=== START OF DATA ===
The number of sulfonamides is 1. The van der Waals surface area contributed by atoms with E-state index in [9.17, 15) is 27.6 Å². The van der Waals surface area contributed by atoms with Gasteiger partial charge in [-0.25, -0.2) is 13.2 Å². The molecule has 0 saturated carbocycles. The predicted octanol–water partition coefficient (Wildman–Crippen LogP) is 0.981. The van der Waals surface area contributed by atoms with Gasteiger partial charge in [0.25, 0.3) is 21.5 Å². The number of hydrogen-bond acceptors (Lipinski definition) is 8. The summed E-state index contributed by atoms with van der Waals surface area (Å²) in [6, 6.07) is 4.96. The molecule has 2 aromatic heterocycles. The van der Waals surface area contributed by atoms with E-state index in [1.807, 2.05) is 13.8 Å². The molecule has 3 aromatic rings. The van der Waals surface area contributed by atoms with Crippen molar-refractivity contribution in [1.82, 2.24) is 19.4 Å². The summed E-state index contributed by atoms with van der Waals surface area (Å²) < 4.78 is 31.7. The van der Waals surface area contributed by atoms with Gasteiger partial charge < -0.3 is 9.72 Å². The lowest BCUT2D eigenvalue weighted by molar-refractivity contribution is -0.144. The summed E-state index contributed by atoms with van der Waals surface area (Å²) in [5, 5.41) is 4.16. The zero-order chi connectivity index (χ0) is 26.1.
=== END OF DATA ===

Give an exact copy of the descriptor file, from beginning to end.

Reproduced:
The number of sulfonamides is 1. The van der Waals surface area contributed by atoms with E-state index in [9.17, 15) is 27.6 Å². The van der Waals surface area contributed by atoms with Gasteiger partial charge in [-0.25, -0.2) is 13.2 Å². The molecule has 0 saturated carbocycles. The predicted octanol–water partition coefficient (Wildman–Crippen LogP) is 0.981. The van der Waals surface area contributed by atoms with Gasteiger partial charge in [0.25, 0.3) is 21.5 Å². The number of hydrogen-bond acceptors (Lipinski definition) is 8. The summed E-state index contributed by atoms with van der Waals surface area (Å²) in [6, 6.07) is 4.96. The molecule has 2 aromatic heterocycles. The van der Waals surface area contributed by atoms with E-state index in [1.807, 2.05) is 13.8 Å². The molecule has 3 aromatic rings. The van der Waals surface area contributed by atoms with Crippen molar-refractivity contribution in [1.82, 2.24) is 19.4 Å². The summed E-state index contributed by atoms with van der Waals surface area (Å²) < 4.78 is 31.7. The van der Waals surface area contributed by atoms with Gasteiger partial charge < -0.3 is 9.72 Å². The lowest BCUT2D eigenvalue weighted by molar-refractivity contribution is -0.144. The summed E-state index contributed by atoms with van der Waals surface area (Å²) in [5, 5.41) is 4.16. The zero-order chi connectivity index (χ0) is 26.1.